Counting the cost of supply chain disruption

Nick Wildgoose , Global supply chain product leader at Zurich Insurance Group

Ineffective supply chain management leaves organisations open to severe disruptions and can incur high financial costs as a result.

A report published by the Business Continuity Institute and supported by Zurich Insurance Group found that one in three organisations experienced cumulative losses of over €1 million during the last year thanks to supply chain disruptions.

The report showed that, despite a decrease in the percentage of organisations who experienced disruption, down from 74 to 70 per cent, those organisations that did suffer disruptions, suffered more of them; the percentage of organisations that experienced at least eleven disruptions during the year increased from seven to 22 per cent.

Unfortunately, the cost of disruption also increased, and this can be attributed to greater productivity losses, the cost of working and damage to brand or reputation, all as a result of supply chain disruptions. Most worrying of all, 43 per cent of organisations do not insure these losses, meaning they are bearing the full brunt of the cost themselves.

Maintain visibility
Arguably, one of the reasons for the greater number of disruptions, is that fewer organisations are maintaining adequate visibility over their supply chain; the percentage of organisations that do so has decreased from 72 per cent in 2015 to 66 per cent. This could have major consequences when it comes to managing the supply chain and ensuring that disruptions are minimised.

According to the report, supply chain visibility remains one of the biggest challenges, with increased dependency between suppliers and downstream organisations reinforcing the need for businesses to understand their supply chain in more depth, identify key suppliers and improve disruption reporting.

Top management commitment is required to drive supply chain resilience and performance. The findings affirm how leadership input can significantly influence good practice and help  build appropriate culture and structure.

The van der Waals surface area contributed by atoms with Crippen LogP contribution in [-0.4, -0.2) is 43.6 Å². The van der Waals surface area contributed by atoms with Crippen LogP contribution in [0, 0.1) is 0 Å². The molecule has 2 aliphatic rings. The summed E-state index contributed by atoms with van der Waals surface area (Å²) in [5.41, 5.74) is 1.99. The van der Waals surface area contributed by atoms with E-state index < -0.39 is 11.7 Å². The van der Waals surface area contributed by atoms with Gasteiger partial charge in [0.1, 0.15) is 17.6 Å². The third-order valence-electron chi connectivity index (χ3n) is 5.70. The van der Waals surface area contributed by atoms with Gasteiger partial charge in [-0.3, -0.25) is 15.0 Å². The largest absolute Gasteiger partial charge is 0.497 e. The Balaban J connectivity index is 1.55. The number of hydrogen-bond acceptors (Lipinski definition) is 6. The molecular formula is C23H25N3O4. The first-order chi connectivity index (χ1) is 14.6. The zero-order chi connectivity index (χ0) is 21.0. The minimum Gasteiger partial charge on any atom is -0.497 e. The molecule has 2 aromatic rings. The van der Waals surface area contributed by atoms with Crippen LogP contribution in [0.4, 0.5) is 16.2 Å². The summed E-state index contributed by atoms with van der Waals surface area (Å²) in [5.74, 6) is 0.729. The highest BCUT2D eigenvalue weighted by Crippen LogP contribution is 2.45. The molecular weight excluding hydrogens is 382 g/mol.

Prime suspects
The report highlights some interesting findings, revealing that 41 per cent of disruptions occur with the immediate supplier, compared to 50 per cent last year. Only 60 per cent of respondents, however, report that they analyse the source of disruption.

When it comes to pinpointing the cause of disruption, unplanned IT and telecommunications outage remain the top reason for disruption, with loss of talent or skills moving up to second place from sixth in 2015. Other top five causes were listed as outsourcer failure, transport network disruption and cyber-attacks or data breaches.
What are the consequences of all this disruption? The top five consequences were listed as loss of productivity, increased cost of working, customer complaints, an impaired service outcome and damage to reputation or brand.

Perhaps of most concern, however, is the fact that only a little over a quarter of respondents report high top management commitment to supply chain resilience. This is a worrying decrease from 33 per cent last year.

Business continuity
Author of the report, senior research associate at the BCI, Patrick Alcantara, commented: “Our study reinforces observations about the growing cost of supply chain disruptions and its negative impact on an organisation’s reputation. More than ever, it is important to focus on supply chains, identify areas of risk and deploy appropriate arrangements that increase resilience. Business continuity has an essential role to play in this. Our research abundantly shows how business continuity professionals, working with their supply chain counterparts, can build supply chain resilience and direct management efforts in this area.”

Currently, just under three quarters of those questioned report that they have business continuity arrangements in place to deal with supply chain disruptions.

Global supply chain product leader at Zurich Insurance Group, Nick Wildgoose, concluded: “Adequate supply chain resilience is a prerequisite for improving organisational performance. You need senior management support to achieve this, in terms of breaking down the organisational silos and providing appropriate resources. The businesses that invested in this area have recognised there is a compelling business case to do this and are seeing the benefits.”